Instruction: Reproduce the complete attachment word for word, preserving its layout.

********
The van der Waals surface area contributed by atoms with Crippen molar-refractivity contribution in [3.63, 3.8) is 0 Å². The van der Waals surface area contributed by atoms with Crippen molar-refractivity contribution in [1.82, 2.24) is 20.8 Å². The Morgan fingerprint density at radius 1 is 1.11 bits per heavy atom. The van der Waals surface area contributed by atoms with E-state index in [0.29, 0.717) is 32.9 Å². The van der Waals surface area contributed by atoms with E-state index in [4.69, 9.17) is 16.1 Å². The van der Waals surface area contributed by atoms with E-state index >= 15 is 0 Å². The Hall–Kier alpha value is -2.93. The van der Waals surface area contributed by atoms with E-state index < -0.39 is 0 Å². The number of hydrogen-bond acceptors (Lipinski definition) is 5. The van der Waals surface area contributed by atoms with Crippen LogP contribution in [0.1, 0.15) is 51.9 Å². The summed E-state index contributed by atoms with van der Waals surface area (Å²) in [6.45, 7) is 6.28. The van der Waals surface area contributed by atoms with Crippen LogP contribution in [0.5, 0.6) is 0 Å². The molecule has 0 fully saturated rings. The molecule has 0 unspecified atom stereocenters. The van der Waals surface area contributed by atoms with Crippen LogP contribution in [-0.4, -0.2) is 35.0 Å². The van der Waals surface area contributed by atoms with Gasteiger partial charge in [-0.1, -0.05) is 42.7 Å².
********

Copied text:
The van der Waals surface area contributed by atoms with Crippen molar-refractivity contribution in [3.63, 3.8) is 0 Å². The van der Waals surface area contributed by atoms with Crippen molar-refractivity contribution in [1.82, 2.24) is 20.8 Å². The Morgan fingerprint density at radius 1 is 1.11 bits per heavy atom. The van der Waals surface area contributed by atoms with E-state index in [0.29, 0.717) is 32.9 Å². The van der Waals surface area contributed by atoms with E-state index in [4.69, 9.17) is 16.1 Å². The van der Waals surface area contributed by atoms with E-state index >= 15 is 0 Å². The Hall–Kier alpha value is -2.93. The van der Waals surface area contributed by atoms with E-state index < -0.39 is 0 Å². The number of hydrogen-bond acceptors (Lipinski definition) is 5. The van der Waals surface area contributed by atoms with Crippen LogP contribution in [0.1, 0.15) is 51.9 Å². The summed E-state index contributed by atoms with van der Waals surface area (Å²) in [6.45, 7) is 6.28. The van der Waals surface area contributed by atoms with Crippen LogP contribution in [0.5, 0.6) is 0 Å². The molecule has 0 fully saturated rings. The molecule has 0 unspecified atom stereocenters. The van der Waals surface area contributed by atoms with Crippen LogP contribution in [-0.4, -0.2) is 35.0 Å². The van der Waals surface area contributed by atoms with Gasteiger partial charge in [-0.1, -0.05) is 42.7 Å².